Budgeting, if done right and followed closely, can guarantee the availability of money in the future when its needed and/or wanted. When it comes to money, most of us will never run out of ways to spend it. Sure, we may not have any problems with taking money out of our pockets, but what about keeping it in our pockets for a rainy day?
A well-planned budget allows one to see his or her expenditures, where cutbacks in said expenditure can be made, and if extra expenditure can be afforded. Without having a detailed budget, someone who is clueless over how much s/he is spending in comparison to how much s/he is earning can face serious monetary issues in the future. This lack of understanding and monetary control can lead to overspending, debt problems, and the inability to secure the stability of ones future.
New to budgeting? Dont worry; the following steps will help guide you through budgeting your money.
Step 1: Identify Your Income and Expenses
List out all your net income sources, including wages (after subtracting taxes), pensions, child and/or spousal support, commissions, etc. After doing so, record your expenditures. Start off by listing all the fixed expenditures you have bills, subscriptions (including gym, magazines, newspaper subscriptions, etc.), rent and/or mortgage payments, car payments, and even money deposited into a family members bank account. Follow by adding in the rest of your expenditures you may need to refer to bank/credit card statements to accomplish this. Keep this as detailed as possible, specifying what in particular it is that you have spent money on.
Record your monthly income and expenditures for as many months as you are able to, ideally for 12 months. Categorize your expenditures into categories such as housing expenses (mortgages, rent, taxes, bills, insurance, etc.), personal expenses (clothing, recreation, entertainment, eating out, travel, etc.), living expenses (groceries, health care, insurance, transport, etc.), work expenses (supplies, professional dues, etc.), and other payments (loans, child/spousal support, etc.)
Step 2: Set Goals
These goals will vary depending on the individual, and can range from short-term to long-term goals. Examples include paying off a debt, setting out some savings for retirement, purchasing a new car, or going on holiday at the end of the year.
Step 3: Separate Needs from Wants
Take a look at your expenditure record. Mark out what you have purchased that is a necessity or an essential item/good (e.g. Pens and notebooks for school), and similarly mark out items that are not essential goods (e.g. Two identical pairs of shoes in different colors). If possible, note down impulse expenditures these are examples of unplanned spending, and can be easily removed when incorporated into your budget.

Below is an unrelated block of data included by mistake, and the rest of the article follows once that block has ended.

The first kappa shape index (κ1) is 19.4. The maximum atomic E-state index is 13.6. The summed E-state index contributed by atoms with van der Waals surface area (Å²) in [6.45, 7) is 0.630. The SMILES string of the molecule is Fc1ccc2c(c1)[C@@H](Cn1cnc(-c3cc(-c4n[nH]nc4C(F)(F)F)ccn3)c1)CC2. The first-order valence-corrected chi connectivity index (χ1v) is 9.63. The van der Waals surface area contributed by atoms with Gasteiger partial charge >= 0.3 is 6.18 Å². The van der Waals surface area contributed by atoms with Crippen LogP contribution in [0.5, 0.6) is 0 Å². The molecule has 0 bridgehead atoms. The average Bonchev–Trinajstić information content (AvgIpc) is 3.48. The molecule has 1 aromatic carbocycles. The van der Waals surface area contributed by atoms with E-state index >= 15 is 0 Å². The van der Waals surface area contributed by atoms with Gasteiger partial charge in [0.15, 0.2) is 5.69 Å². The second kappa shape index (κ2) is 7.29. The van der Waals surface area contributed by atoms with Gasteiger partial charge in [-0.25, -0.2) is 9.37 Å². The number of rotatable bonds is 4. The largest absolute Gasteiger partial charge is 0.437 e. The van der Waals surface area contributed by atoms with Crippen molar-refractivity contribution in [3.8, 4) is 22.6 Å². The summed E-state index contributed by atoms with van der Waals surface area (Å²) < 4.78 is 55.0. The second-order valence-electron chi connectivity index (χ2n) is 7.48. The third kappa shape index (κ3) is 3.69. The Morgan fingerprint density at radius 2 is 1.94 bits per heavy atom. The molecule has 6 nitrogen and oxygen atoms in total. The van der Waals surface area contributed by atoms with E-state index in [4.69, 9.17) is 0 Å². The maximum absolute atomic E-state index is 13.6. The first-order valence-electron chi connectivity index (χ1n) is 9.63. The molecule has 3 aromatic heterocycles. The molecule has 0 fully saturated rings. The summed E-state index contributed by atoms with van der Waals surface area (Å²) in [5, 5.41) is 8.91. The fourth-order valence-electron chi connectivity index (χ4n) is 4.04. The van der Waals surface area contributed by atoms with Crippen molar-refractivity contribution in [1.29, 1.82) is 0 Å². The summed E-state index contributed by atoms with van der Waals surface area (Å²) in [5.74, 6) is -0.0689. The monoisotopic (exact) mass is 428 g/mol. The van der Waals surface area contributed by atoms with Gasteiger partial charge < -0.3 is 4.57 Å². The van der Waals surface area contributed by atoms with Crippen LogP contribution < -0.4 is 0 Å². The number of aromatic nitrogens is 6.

Step 4: Establish Your Budget
The basic rule of a budget is that expenditures cannot exceed income. Take a look at the detailed list of where your money is going, and make revisions to the initial amount that is going into each area of expenditures. As you do this, again, make sure that total expenditure does not exceed total income.
This step requires you to take into account your goals that you have listed in Step 2. Deductions from your expenditures should be planned in direct relation to how much money and time you have and require to meet your goals.
If cutting back drastically seems challenging, start by trimming a small amount off of each category and increasing the amount gradually. Additionally, you may consider the 50/30/20 guideline: put aside 50% of your net income towards fixed payments, 30% towards personal/day-to-day expenditure, and 20% towards achieving your goals.
Seasonal expenditures (e.g. Christmas gifts), can be managed under a different budget. Use the balance in your savings account as a starting point, and deduct seasonal expenditures from it whenever they occur. These expenditures are not regular, and should only appear occasionally as a subtraction from your savings account.
Step 5: Act on Your Budget Plan
A budget plan will depend on how often you receive your wages (e.g. Every two weeks or monthly). When you receive your wages, record the net amount and plan out what and when each category of expenditures (amount taken from the revised total that you have decided on) will be paid off. Start with payments that have a fixed date (e.g. Utility bills). Dont forget to set aside money for day-to-day usage as well. At the end of each cycle, total up your net balance and add that to your savings account.
If you are an individual with irregular income, you can either 1) divide your total net income over the past 3 years by 12 [months] and use that as a guide to build your budget, or 2) set up a holding account where your income, whenever you receive it, is deposited into it, and a fixed amount is payable to you every month regardless of the change in your accounts balance.
Step 6: Regularly Monitor and Evaluate Your Budget Plan
A newly established budget will need consistent monitoring over the first few months in order to ensure that it runs smoothly. For the first year, review your budget monthly and check to see if all the information and numbers are accurate. The effectiveness of the budget should also be considered are you making good progress towards your goals? If not, tweak your budget and continue monitoring it for the next few months. Repeat as needed, and if the budget still fails to work, consider seeking out professional advice.
Aside from creating a good budget plan, the other crucial aspect to successful budgeting is sticking to the budget. You may find sticking to a budget uncomfortable in the beginning, but as you get used to it and start to see the benefits, everything will slowly fall into place. Before long, youll start to cross off goals from your list, and your future self will be thanking you.